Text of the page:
Many studies investigated the possibility of repurposing antidepressants for GBM treatment. Levkovitz et al. [91
] studied the effect of several different antidepressants on apoptotic markers in both glioma C6 and neuroblastoma SH-SY5Y cell lines. They reported that paroxetine and fluoxetine, two serotonin selective reuptake inhibitors (SSRIs), and clomipramine, a TCA, caused apoptosis in both cell lines. Interestingly, the toxic effect of clomipramine on C6 cells developed in almost all-or-nothing manner. At 12 μM there was hardly any toxicity while at 25 μM the effect was already maximal. Similarly, with fluoxetine there was little toxicity at 25 μM but 50 μM had a strong negative effect on viability. This is consistent with the results from a much earlier study in the C6 cell line, showing that fluoxetine caused DNA fragmentation, which is a major known step in apoptosis [92
]. Similarly, Liu et al. [93
] reported that fluoxetine suppressed the growth of GMB cell lines. The effective concentration of fluoxetine in that study was 25–30 μM in vitro. The authors explained this effect by activation of the intrinsic apoptotic pathway (see below). In vivo, fluoxetine strongly suppressed growth of tumors from U87 implants in the brains of Nu/Nu mice when administered daily at 10 mg/kg orally. Its effect was comparable to that of TMZ at 5 mg/kg intraperitonially. This study illustrates a stark contrast between the available models of GBM and clinic, where fluoxetine has never shown such potency against GMB. Fluvoxamine, another SSRI, at 40 μM was able to suppress migration and invasion of human GBM cell lines (A172, U87-MG, and U251-MG) [94
]. This effect was accompanied by inhibition of FAK/Akt mTOR pathway activity. Regarding the feasibility of the concentrations of fluoxetine and other TCA used in anti-GBM studies, human data suggest that they do accumulate in the brain, reaching remarkably high concentrations, up to 10 μg/ml, which converts to approximately 20–30 μM [95
]. Bielecka-Wajdman et al. [97
] examined the influence of six different antidepressants on the phenotypic signature and viability of GSCs isolated from a human GBM cell line. In that study only imipramine and amitriptyline significantly altered cell viability. Imipramine and amitriptyline were most effective in reducing quantity and expression of various stem cell markers, thus silencing the GSC profile. Jeon et al. [98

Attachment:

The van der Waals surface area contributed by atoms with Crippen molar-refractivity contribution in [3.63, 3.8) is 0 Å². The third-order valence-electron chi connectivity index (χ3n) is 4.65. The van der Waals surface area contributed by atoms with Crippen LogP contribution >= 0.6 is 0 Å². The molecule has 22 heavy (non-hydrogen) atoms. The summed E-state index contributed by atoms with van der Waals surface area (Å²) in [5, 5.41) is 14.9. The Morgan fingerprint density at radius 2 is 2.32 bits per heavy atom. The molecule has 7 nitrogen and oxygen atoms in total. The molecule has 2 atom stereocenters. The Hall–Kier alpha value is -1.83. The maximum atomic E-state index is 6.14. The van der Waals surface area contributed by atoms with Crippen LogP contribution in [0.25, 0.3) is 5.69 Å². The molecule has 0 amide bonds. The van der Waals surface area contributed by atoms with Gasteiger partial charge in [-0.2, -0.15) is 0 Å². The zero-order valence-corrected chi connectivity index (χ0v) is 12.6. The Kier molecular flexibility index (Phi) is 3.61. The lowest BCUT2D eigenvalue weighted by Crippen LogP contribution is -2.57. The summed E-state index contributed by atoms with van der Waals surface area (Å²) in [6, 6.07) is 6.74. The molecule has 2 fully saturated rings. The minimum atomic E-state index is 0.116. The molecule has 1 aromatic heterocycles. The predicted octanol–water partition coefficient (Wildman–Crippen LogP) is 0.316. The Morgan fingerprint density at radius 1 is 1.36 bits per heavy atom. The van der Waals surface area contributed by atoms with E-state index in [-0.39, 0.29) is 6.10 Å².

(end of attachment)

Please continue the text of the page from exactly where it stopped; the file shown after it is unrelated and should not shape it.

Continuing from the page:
] also used two different GBM cell lines (U87 and C6) and reported that 40 and 60 μM of imipramine-induced cell death in GBM models but, remarkably, not normal primary rat astrocytes. The authors explain the effects of imipramine by activation of autophagy and implicate protein Beclin-1 in this process, because short hairpin RNA (sh-RNA) mediated knock-down of this protein conferred resistance to imipramine-induced cell death. Again, limitations of this study are the use of very old and hypermutated cell lines, and the use of very high concentrations of the antidepressant [98
]. In yet another study, Shchors et al. [99
] reported that imipramine treatment prolonged the overall survival of glioma-bearing mice by 18 days compared to that of a control cohort. These authors also concluded that TCAs induce autophagic cell death. Their explanation for this effect, however, was different to the previous two studies. The authors proposed that TCAs activate the G-protein αs subunit which, in turn, activates adenylyl cyclase resulting in an elevation of cellular cyclic adenosine monophosphate (cAMP). This was thought to induce autophagy associated cell death in glioma cells via the EPAC branch of the cAMP signaling cascade. This hypothesis was supported by an additional finding that inhibition of the purinergic receptor P2Y12
, activation of which inhibits adenylyl cyclase, potentiated the effects of imipramine, making the combination of drugs particularly effective [99
]. The problem with this explanation is that it relies on the monoamine theory for the mechanism of action of TCA which is the canonical explanation of the antidepressant effect of TCA. It poses that TCA act by inhibiting reuptake of noradrenaline and serotonin into the monoaminergic terminals from which they are released in the brain. Meanwhile in the in vitro experiments on GBM cultures there are neither monoamines, nor the terminals which could release and then reuptake them and therefore the very substrate for the “classic” monoamine-dependent action is lacking. In addition, TCAs block re-uptake of monoamines in nanomolar concentrations, which is orders of magnitude lower than what is commonly used in GBM experiments. Therefore, the effects reported in that paper require a different explanation.
The studies listed above illustrate the issues common to the literature on anti-GBM effects of TCAs (and, in fact, other repurposed drugs). These issues include: (a) use of the GBM cell lines such as C6, which have been in vitro for decades and accumulated mutations and acquired qualities which make them very different to the real tumors in human brain, (b) the use of unrealistically high concentrations of antidepressants, and (c) lack of coherency in terms of the proposed molecular targets for these drugs between different studies. Another major general limitation is the lack of an adequate model for studying toxic effects of these drugs on healthy human cells. Typically, researchers use either primary rodent astrocytes or human embryonic astrocytes. Neither of these are a close replica of mature human astrocytes or a good match for the GBM cells found in the human brain in the second half of life. Therefore, we do not know whether high concentrations of antidepressants used in GMB studies can be tolerated by healthy adult human brain cells or we are dealing with some un-specific cellular toxicity.